From frozen gas pipes to Harold Wilson: The history of the Library of Birmingham

| 04 September 2013

Following the opening of the £189 million Library of Birmingham, we take a look at some of the spaces it will follow in the footsteps of...

A photo of an ancient urban library
Birmingham Central Library (circa 1885)© Thomas Lewis
"There is, probably, no word of the human vocabulary which brings a greater crowd of thoughts to the educated man's mind than that blessed word library; for a library is one of the greatest causes, as it is also one of the greatest results of man's civilisation...” - George Dawson at the opening of the first Central Library in 1865

The new Library of Birmingham is the city’s fourth central library in the century and a half since the passing of the Free Libraries Act. It was to be another ten years before a sufficient majority of ratepayers, who had to contribute an old penny in the pound, agreed to establish a Free Libraries Committee.

The committee decided that there should be a central reference library in Birmingham with reading and newsrooms, a museum and art gallery, and four district libraries. Two architects were commissioned – EM Barry for the exterior, and William Martin, the interior.

Birmingham’s first Central Lending Library and Art Gallery opened on September 6 1865 and the Reference Library just over a year later in October 1866.   

It proved to be a huge success and space was soon needed for expansion. Walls were knocked down in the Reference and Lending Libraries to increase capacity and a Museum of Industrial Art opened.

During a particularly cold spell in the winter of 1879, the Library’s gas pipes froze. A workman tried to thaw the pipes out by making a hole in them, fitting a transformer and lighting a flame.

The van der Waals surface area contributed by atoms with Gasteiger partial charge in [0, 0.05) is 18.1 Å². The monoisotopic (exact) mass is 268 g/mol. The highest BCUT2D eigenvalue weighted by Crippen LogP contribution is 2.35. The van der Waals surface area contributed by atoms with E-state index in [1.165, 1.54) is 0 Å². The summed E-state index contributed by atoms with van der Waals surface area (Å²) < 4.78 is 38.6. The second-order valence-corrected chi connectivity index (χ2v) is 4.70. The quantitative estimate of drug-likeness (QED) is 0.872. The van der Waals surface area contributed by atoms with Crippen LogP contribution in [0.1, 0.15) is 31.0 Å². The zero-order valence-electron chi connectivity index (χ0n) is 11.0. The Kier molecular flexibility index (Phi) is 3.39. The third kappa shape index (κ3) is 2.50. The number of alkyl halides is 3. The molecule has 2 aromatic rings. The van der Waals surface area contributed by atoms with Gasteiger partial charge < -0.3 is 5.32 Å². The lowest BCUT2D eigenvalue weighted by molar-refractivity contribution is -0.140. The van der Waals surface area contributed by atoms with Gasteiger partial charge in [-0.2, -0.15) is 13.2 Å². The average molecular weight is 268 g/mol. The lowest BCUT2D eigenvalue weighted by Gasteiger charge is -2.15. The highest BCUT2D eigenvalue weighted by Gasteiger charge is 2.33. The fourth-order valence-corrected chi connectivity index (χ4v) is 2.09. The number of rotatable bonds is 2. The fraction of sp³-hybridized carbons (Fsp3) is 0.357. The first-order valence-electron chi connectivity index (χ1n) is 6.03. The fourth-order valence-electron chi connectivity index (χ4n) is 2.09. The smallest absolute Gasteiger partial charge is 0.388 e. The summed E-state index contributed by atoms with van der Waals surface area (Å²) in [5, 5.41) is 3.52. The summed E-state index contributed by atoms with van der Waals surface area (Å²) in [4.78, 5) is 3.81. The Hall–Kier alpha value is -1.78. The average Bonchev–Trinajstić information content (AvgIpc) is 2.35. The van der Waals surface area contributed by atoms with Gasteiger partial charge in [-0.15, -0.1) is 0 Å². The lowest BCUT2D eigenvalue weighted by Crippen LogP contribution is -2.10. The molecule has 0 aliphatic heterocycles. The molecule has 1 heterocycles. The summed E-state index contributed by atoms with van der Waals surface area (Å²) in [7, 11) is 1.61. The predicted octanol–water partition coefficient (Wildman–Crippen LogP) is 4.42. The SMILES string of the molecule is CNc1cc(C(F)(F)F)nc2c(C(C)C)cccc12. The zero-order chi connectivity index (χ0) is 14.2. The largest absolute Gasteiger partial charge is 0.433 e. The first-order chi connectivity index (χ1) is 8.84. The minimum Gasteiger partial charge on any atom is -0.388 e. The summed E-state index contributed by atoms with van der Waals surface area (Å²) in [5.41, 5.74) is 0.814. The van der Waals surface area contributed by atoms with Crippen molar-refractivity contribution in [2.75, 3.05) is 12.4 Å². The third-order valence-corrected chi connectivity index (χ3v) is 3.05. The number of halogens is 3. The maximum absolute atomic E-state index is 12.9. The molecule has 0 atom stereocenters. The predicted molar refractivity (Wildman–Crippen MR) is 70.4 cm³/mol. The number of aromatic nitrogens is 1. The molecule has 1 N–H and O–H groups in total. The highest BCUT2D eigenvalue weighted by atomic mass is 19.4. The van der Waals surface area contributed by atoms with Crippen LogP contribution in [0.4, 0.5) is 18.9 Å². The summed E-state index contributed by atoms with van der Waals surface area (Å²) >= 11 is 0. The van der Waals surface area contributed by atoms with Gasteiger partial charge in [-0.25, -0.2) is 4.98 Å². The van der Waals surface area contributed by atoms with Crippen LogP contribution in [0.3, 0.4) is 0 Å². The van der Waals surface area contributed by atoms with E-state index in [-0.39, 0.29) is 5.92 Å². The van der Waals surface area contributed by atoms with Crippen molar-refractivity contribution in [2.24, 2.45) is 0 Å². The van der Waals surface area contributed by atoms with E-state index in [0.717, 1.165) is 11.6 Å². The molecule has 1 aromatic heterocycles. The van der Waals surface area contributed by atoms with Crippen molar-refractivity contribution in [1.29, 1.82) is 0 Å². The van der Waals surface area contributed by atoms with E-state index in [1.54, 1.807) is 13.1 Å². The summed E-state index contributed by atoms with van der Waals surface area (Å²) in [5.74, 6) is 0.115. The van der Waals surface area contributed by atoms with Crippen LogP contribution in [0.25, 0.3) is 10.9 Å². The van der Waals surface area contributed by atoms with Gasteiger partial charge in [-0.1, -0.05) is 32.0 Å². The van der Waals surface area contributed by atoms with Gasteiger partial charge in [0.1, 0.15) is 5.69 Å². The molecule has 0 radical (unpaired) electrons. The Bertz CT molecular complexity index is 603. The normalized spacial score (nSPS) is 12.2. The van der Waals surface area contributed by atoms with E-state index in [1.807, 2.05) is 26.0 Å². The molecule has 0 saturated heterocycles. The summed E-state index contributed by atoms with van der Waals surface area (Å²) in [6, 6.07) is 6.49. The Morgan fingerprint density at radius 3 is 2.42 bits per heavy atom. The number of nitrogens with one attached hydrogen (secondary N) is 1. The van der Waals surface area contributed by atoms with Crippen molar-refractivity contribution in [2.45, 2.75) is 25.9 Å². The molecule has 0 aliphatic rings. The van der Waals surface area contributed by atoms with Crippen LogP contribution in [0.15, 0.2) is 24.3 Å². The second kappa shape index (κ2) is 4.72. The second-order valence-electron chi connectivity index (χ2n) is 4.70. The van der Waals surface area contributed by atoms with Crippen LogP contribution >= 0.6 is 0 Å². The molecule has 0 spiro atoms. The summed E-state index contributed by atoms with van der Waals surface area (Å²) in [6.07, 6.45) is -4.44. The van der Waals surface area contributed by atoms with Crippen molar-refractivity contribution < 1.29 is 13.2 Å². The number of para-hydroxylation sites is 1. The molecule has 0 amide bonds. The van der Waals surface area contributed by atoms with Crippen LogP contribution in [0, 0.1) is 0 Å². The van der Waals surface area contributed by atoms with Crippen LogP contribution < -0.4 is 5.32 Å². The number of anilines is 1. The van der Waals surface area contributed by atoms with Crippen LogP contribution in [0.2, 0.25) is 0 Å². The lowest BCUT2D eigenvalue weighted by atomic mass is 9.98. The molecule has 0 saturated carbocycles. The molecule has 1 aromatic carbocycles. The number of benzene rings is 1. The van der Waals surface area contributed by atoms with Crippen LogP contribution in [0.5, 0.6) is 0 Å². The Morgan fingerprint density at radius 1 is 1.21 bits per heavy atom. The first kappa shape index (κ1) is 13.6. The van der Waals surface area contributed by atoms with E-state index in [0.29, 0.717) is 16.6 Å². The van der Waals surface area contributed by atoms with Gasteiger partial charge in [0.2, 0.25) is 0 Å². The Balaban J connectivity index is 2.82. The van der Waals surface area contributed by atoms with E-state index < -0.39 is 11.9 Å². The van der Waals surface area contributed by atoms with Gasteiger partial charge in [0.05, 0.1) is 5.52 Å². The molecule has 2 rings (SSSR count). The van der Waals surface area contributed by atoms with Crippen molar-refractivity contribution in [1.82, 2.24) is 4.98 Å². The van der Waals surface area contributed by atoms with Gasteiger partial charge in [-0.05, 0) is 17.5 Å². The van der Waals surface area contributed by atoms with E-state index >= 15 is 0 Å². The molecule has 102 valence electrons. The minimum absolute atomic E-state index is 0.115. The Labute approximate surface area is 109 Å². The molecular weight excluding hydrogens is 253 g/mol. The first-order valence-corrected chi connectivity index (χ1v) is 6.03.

Shavings at the foot of a wooden partition caught fire. Despite the heroic efforts of the Birmingham and Aston fire brigades and many individuals - including the Mayor, Alderman Jesse Collinges, who smashed the glass cabinets of the priceless Shakespeare Collection to help rescue 500 precious volumes - the building could not be saved.

Most of the Lending Library’s books were rescued but very few from the Reference Library.

A photo of the inside of a 19th century library
The Shakespeare Memorial Library (circa 1885)© Francis Firth and Co

The second Birmingham Central Library, 1879-1973

Two days after the fire, the Free Libraries Committee opened a subscription fund for a new library.

The shell of the original library and the pillars which had supported the roof had survived the fire, so the new design was based on these.

The Lending Library and the Newsroom were to be on the ground floor, and the Reference Library and Shakespeare Library on the first floor. The estimated cost for rebuilding was £2,000, but the final cost nearer £5,000.

The new Central Reference and Lending Libraries opened in June 1882. The fire had attracted great publicity, and as a result there were many generous donations to the library – not just financially, but also in terms of additions to the collections. That tradition continues to this day.

The Libraries Committee began to keep statistics relating to users' occupations. In 1910, the estimated population was 570,113.

Many 'Occupations of Borrowers' were listed – Birmingham was the city of 1,000 trades. There were nearly 15,000 ”scholars and students'' and more than 1,000 teachers.

There were 3,904 clerks and bookkeepers, 590 engineers and machinists and 387 jewellers and goldsmiths. More individual professions, where only one was listed included a Jew's Harp maker, an Artificial Eye Maker, and a Well Sinker.